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Search for right role will drive activity in 2021: Reed research

A survey of 1,521 jobseekers by reveals that 59% of workers haven’t been deterred from seeking new roles, despite the pandemic, and 70% would be willing to change sectors or take a pay cut to find the right role.

Contrary to the economic gloom, 82% are feeling hopeful they will find a new job in 2021, including 52% who are feeling “very hopeful”. Many are willing to adapt to the changing jobs market, with over two thirds of workers saying they would take a pay cut or consider working in a different sector to secure a job and over half (53%) are willing to move to a different part of the country to find the right role. Additionally, the research found that 29% are actively looking for jobs in new sectors.

Women (75%) are more open to changing sector to secure a job compared to men (71%), as are older generations, with 45-54 year olds most likely to agree (76%). However, men (61%) are more likely than women (38%) to consider moving to a different part of the country to secure the right role, with younger generations agreeing - rising highest among 25-34 year olds (63%).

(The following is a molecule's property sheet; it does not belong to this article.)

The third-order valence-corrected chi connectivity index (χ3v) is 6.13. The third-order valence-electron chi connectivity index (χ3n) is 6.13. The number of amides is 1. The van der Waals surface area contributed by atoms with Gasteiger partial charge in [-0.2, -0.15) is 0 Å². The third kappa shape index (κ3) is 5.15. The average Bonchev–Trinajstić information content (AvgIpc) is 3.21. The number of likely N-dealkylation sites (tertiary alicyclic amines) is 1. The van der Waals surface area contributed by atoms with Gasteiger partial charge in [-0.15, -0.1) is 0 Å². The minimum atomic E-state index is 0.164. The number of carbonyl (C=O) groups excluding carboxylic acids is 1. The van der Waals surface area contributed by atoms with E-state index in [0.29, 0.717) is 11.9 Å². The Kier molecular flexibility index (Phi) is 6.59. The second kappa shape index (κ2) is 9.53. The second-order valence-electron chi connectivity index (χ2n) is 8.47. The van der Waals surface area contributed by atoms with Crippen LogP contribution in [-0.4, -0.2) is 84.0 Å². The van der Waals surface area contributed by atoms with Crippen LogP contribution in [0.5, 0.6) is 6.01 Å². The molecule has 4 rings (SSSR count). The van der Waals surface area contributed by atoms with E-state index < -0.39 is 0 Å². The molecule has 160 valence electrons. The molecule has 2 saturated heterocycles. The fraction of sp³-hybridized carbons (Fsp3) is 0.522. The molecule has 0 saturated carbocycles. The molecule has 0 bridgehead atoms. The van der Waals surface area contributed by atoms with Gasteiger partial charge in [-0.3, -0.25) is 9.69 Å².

The research also shows that men are more optimistic about their job prospects in the new year, with 84% feeling hopeful compared to 82% of women. 35-44 year olds were most likely to share in this positive future outlook with 86% agreeing, falling among the oldest and youngest generations who were least hopeful – over 55s (78%) and 16-24 year olds (80%).

This optimism is the result of a recovering labour market, with over 169,000 new jobs added onto in November - the highest figure since before the pandemic in February. Job postings also increased by 15% between September and October, and in every region except Scotland, indicating a long-term nationwide recovery for the UK’s labour market.

Commenting on the findings, James Reed, Chairman of REED, said: “Despite news of a second strain, I predict a year of movement in 2021. Lots of jobseekers are now looking for better opportunities and employers have a diverse and talented pool of people to choose from. We are seeing great dynamism, resilience and a willingness to adapt in the labour market and this makes me feel optimistic as we approach 2021.

Our recent job vacancy figures suggest there is reason to be cheerful. Despite the second national lockdown, vacancies in November continued to increase by 4% over October and we now have nearly 200,000 new jobs listed. To secure the best of these jobs, people must continue to be versatile and enhance their prospects by upskilling and/or reskilling. It’s encouraging to see so many people are willing to try new opportunities in other sectors and other regions.”

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